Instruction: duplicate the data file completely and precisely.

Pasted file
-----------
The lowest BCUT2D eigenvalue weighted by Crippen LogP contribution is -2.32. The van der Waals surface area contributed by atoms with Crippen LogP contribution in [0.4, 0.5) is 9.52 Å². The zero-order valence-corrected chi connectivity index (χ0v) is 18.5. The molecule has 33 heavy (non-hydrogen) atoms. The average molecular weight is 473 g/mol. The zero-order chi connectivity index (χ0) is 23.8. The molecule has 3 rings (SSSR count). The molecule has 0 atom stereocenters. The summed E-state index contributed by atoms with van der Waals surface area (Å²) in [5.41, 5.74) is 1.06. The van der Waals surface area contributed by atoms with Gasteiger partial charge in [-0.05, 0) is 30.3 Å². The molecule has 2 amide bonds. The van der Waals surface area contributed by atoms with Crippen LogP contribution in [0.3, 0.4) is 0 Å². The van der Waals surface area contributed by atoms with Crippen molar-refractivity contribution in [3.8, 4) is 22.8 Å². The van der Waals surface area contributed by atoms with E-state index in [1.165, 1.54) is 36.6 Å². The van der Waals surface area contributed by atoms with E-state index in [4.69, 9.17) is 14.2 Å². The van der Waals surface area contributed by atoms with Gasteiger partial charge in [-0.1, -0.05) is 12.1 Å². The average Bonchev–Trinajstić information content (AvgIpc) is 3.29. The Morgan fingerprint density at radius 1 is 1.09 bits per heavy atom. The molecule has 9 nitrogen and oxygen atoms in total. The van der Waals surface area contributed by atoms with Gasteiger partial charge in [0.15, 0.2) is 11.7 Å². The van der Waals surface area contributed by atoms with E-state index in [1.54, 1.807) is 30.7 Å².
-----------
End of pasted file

The lowest BCUT2D eigenvalue weighted by Crippen LogP contribution is -2.32. The van der Waals surface area contributed by atoms with Crippen LogP contribution in [0.4, 0.5) is 9.52 Å². The zero-order valence-corrected chi connectivity index (χ0v) is 18.5. The molecule has 33 heavy (non-hydrogen) atoms. The average molecular weight is 473 g/mol. The zero-order chi connectivity index (χ0) is 23.8. The molecule has 3 rings (SSSR count). The molecule has 0 atom stereocenters. The summed E-state index contributed by atoms with van der Waals surface area (Å²) in [5.41, 5.74) is 1.06. The van der Waals surface area contributed by atoms with Gasteiger partial charge in [-0.05, 0) is 30.3 Å². The molecule has 2 amide bonds. The van der Waals surface area contributed by atoms with Crippen LogP contribution in [0.3, 0.4) is 0 Å². The van der Waals surface area contributed by atoms with Crippen molar-refractivity contribution in [3.8, 4) is 22.8 Å². The van der Waals surface area contributed by atoms with E-state index in [1.165, 1.54) is 36.6 Å². The van der Waals surface area contributed by atoms with E-state index in [4.69, 9.17) is 14.2 Å². The van der Waals surface area contributed by atoms with Gasteiger partial charge in [-0.1, -0.05) is 12.1 Å². The average Bonchev–Trinajstić information content (AvgIpc) is 3.29. The Morgan fingerprint density at radius 1 is 1.09 bits per heavy atom. The molecule has 9 nitrogen and oxygen atoms in total. The van der Waals surface area contributed by atoms with Gasteiger partial charge in [0.15, 0.2) is 11.7 Å². The van der Waals surface area contributed by atoms with E-state index in [1.54, 1.807) is 30.7 Å².